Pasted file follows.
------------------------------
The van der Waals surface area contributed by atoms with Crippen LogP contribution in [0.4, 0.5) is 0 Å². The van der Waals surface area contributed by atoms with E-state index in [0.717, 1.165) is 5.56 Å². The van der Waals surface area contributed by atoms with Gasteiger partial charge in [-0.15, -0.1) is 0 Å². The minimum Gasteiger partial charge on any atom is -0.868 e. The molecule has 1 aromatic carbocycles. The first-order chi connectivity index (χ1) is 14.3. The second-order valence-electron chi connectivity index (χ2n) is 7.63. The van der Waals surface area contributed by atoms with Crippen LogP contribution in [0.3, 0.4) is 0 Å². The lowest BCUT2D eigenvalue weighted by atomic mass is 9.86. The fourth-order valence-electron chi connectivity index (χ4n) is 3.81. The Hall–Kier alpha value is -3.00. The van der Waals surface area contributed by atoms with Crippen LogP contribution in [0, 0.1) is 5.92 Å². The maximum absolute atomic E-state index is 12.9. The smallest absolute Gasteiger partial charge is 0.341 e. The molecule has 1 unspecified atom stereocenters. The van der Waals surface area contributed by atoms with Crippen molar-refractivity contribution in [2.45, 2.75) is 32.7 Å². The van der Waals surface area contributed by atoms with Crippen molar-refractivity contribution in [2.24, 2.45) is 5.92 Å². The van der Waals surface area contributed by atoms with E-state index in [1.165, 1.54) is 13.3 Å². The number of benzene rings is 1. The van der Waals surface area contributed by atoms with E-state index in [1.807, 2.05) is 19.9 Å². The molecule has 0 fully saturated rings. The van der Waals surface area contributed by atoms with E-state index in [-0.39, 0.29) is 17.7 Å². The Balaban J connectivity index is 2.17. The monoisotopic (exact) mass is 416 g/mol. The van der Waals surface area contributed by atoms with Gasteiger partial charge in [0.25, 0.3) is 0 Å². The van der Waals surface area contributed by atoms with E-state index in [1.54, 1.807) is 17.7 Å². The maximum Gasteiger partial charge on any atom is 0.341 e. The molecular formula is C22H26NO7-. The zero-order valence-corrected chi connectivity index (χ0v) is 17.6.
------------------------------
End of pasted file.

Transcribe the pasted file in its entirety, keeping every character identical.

The van der Waals surface area contributed by atoms with Crippen LogP contribution in [0.4, 0.5) is 0 Å². The van der Waals surface area contributed by atoms with E-state index in [0.717, 1.165) is 5.56 Å². The van der Waals surface area contributed by atoms with Gasteiger partial charge in [-0.15, -0.1) is 0 Å². The minimum Gasteiger partial charge on any atom is -0.868 e. The molecule has 1 aromatic carbocycles. The first-order chi connectivity index (χ1) is 14.3. The second-order valence-electron chi connectivity index (χ2n) is 7.63. The van der Waals surface area contributed by atoms with Crippen LogP contribution in [0.3, 0.4) is 0 Å². The lowest BCUT2D eigenvalue weighted by atomic mass is 9.86. The fourth-order valence-electron chi connectivity index (χ4n) is 3.81. The Hall–Kier alpha value is -3.00. The van der Waals surface area contributed by atoms with Crippen LogP contribution in [0, 0.1) is 5.92 Å². The maximum absolute atomic E-state index is 12.9. The smallest absolute Gasteiger partial charge is 0.341 e. The molecule has 1 unspecified atom stereocenters. The van der Waals surface area contributed by atoms with Crippen molar-refractivity contribution in [2.45, 2.75) is 32.7 Å². The van der Waals surface area contributed by atoms with Crippen molar-refractivity contribution in [2.24, 2.45) is 5.92 Å². The van der Waals surface area contributed by atoms with E-state index in [1.165, 1.54) is 13.3 Å². The number of benzene rings is 1. The van der Waals surface area contributed by atoms with E-state index in [1.807, 2.05) is 19.9 Å². The molecule has 0 fully saturated rings. The van der Waals surface area contributed by atoms with E-state index in [-0.39, 0.29) is 17.7 Å². The Balaban J connectivity index is 2.17. The monoisotopic (exact) mass is 416 g/mol. The van der Waals surface area contributed by atoms with Gasteiger partial charge in [0.25, 0.3) is 0 Å². The van der Waals surface area contributed by atoms with E-state index in [1.54, 1.807) is 17.7 Å². The maximum Gasteiger partial charge on any atom is 0.341 e. The molecular formula is C22H26NO7-. The zero-order valence-corrected chi connectivity index (χ0v) is 17.6.